The 1919 Air Race

13 February 2008 by Peter Burness

In March 1919, four months after the war was over, the Australian government announced that it would give a £10,000 prize for the first successful flight from England to Australia. Despite the obvious dangers, this appealed to some airmen, not yet discharged, who were awaiting repatriation home. There were plenty of war surplus aircraft available and six crews eventually took part. However only two crews finished. The winning team was the brothers Ross and Keith Smith and their mechanics James Bennett and Wally Shiers, flying a Vickers Vimy two-engine former bomber. They embarked from England on 12 November 1919 and reached Darwin on 10 December - a journey of 28 days. Both Ross and Keith were immediately knighted while Sergeants W. H. Shiers and J. M. Bennett, the mechanics, were commissioned and awarded Bars to their Air Force Medals. The £10,000 prize money was divided into four equal shares.

www.awm.gov.au/photograph/106074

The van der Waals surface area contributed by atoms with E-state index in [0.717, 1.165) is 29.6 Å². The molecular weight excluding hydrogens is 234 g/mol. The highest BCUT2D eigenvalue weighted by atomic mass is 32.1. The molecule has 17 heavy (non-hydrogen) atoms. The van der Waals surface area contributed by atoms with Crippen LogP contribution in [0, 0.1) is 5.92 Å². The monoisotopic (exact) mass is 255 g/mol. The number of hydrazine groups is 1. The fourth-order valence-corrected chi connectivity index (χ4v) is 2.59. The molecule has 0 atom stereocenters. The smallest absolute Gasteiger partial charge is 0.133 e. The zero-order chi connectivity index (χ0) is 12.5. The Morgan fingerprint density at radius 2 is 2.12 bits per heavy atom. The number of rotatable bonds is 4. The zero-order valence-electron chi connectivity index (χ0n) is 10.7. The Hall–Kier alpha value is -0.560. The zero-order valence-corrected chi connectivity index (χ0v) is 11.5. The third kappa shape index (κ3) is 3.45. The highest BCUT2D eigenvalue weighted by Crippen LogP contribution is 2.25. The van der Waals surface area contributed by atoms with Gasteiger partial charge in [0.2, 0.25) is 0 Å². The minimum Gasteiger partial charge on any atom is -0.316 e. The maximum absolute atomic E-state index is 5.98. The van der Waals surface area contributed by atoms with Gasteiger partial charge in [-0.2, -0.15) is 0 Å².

The second team consisting of Lieutenants Ray Parer and John McIntosh didn't start until 20 January 1920 when the race was already won. However this did not deter them. The pair set off and took 237 days to reach home, encountering almost every possible misadventure on the way. Their aircraft, an Airco DH9, was damaged by storms, fires, forced landings, and numerous crashes. At Moulmein in Burma they had a bad accident while trying to avoid the welcoming crowd. Darwin was finally reached on 2 August. They then headed for the southern capitals, crashing again. The aircraft finally arrived in Melbourne on the back of a truck to a huge public reception.

 www.awm.gov.au/photograph/P00281.012

Despite setting the foundations for long distance air travel as we know it today, the Air Race was marred by four tragic losses of life. Two crews fatally crashed attempting to complete the race. They were: Lieutenants James Ross and Roger Douglas on 13 November 1919 at Surbiton, London and Captain Cedric Howell and Lieutenant George Fraser on 10 December 1919 at St. George's Bay, Corfu.

The final two crews - Captain George Matthews and Sergeant Mechanic Tom Kay and Lieutenants Valdemar Rendle, David Williams, Garnsey Potts and Captain Hubert Wilkins abandoned their flights due to aircraft damage caused by a crash and a forced landing respectively.